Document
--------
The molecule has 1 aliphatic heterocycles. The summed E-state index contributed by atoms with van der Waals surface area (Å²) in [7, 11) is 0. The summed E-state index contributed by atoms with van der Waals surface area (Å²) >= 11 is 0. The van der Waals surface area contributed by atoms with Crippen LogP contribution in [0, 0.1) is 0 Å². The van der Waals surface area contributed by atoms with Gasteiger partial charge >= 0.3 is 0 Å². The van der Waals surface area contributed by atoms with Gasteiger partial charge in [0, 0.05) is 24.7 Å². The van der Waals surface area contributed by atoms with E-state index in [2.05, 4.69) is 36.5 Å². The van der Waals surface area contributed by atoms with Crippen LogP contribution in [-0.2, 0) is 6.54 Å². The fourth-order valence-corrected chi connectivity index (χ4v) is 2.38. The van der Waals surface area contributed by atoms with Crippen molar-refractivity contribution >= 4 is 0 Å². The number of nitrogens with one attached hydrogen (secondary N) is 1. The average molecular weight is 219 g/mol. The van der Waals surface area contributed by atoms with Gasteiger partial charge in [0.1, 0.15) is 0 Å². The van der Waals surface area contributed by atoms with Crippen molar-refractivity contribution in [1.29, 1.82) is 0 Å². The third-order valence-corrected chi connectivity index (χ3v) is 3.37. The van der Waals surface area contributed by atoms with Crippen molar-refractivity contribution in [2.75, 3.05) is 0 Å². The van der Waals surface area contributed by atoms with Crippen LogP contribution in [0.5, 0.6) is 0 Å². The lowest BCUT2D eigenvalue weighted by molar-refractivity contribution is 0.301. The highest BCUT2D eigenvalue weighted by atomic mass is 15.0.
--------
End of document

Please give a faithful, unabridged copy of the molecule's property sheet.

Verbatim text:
The molecule has 1 aliphatic heterocycles. The summed E-state index contributed by atoms with van der Waals surface area (Å²) in [7, 11) is 0. The summed E-state index contributed by atoms with van der Waals surface area (Å²) >= 11 is 0. The van der Waals surface area contributed by atoms with Crippen LogP contribution in [0, 0.1) is 0 Å². The van der Waals surface area contributed by atoms with Gasteiger partial charge >= 0.3 is 0 Å². The van der Waals surface area contributed by atoms with Gasteiger partial charge in [0, 0.05) is 24.7 Å². The van der Waals surface area contributed by atoms with E-state index in [2.05, 4.69) is 36.5 Å². The van der Waals surface area contributed by atoms with Crippen LogP contribution in [-0.2, 0) is 6.54 Å². The fourth-order valence-corrected chi connectivity index (χ4v) is 2.38. The van der Waals surface area contributed by atoms with Crippen molar-refractivity contribution >= 4 is 0 Å². The number of nitrogens with one attached hydrogen (secondary N) is 1. The average molecular weight is 219 g/mol. The van der Waals surface area contributed by atoms with Gasteiger partial charge in [0.1, 0.15) is 0 Å². The van der Waals surface area contributed by atoms with Crippen molar-refractivity contribution in [1.29, 1.82) is 0 Å². The third-order valence-corrected chi connectivity index (χ3v) is 3.37. The van der Waals surface area contributed by atoms with Crippen molar-refractivity contribution in [2.75, 3.05) is 0 Å². The van der Waals surface area contributed by atoms with Crippen LogP contribution in [0.5, 0.6) is 0 Å². The lowest BCUT2D eigenvalue weighted by molar-refractivity contribution is 0.301. The highest BCUT2D eigenvalue weighted by atomic mass is 15.0.